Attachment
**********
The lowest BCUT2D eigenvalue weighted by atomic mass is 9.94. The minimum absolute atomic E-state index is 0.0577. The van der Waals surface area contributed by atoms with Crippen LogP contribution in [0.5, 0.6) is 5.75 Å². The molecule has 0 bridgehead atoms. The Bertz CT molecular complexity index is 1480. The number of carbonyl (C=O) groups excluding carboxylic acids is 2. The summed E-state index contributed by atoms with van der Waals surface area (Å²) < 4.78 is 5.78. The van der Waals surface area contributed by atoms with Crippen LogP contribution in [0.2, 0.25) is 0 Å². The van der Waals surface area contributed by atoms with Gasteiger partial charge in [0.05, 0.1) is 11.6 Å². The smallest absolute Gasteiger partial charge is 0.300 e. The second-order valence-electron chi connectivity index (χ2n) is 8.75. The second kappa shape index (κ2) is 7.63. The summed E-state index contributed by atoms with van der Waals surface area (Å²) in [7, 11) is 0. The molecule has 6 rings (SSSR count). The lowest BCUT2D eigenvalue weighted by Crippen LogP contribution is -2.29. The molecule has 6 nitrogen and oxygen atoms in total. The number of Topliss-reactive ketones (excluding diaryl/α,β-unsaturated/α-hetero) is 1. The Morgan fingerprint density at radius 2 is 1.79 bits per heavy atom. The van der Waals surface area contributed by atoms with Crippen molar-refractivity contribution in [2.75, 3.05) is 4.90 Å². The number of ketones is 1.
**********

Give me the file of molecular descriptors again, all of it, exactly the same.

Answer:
The lowest BCUT2D eigenvalue weighted by atomic mass is 9.94. The minimum absolute atomic E-state index is 0.0577. The van der Waals surface area contributed by atoms with Crippen LogP contribution in [0.5, 0.6) is 5.75 Å². The molecule has 0 bridgehead atoms. The Bertz CT molecular complexity index is 1480. The number of carbonyl (C=O) groups excluding carboxylic acids is 2. The summed E-state index contributed by atoms with van der Waals surface area (Å²) < 4.78 is 5.78. The van der Waals surface area contributed by atoms with Crippen LogP contribution in [0.2, 0.25) is 0 Å². The van der Waals surface area contributed by atoms with Gasteiger partial charge in [0.05, 0.1) is 11.6 Å². The smallest absolute Gasteiger partial charge is 0.300 e. The second-order valence-electron chi connectivity index (χ2n) is 8.75. The second kappa shape index (κ2) is 7.63. The summed E-state index contributed by atoms with van der Waals surface area (Å²) in [7, 11) is 0. The molecule has 6 rings (SSSR count). The lowest BCUT2D eigenvalue weighted by Crippen LogP contribution is -2.29. The molecule has 6 nitrogen and oxygen atoms in total. The number of Topliss-reactive ketones (excluding diaryl/α,β-unsaturated/α-hetero) is 1. The Morgan fingerprint density at radius 2 is 1.79 bits per heavy atom. The van der Waals surface area contributed by atoms with Crippen molar-refractivity contribution in [2.75, 3.05) is 4.90 Å². The number of ketones is 1.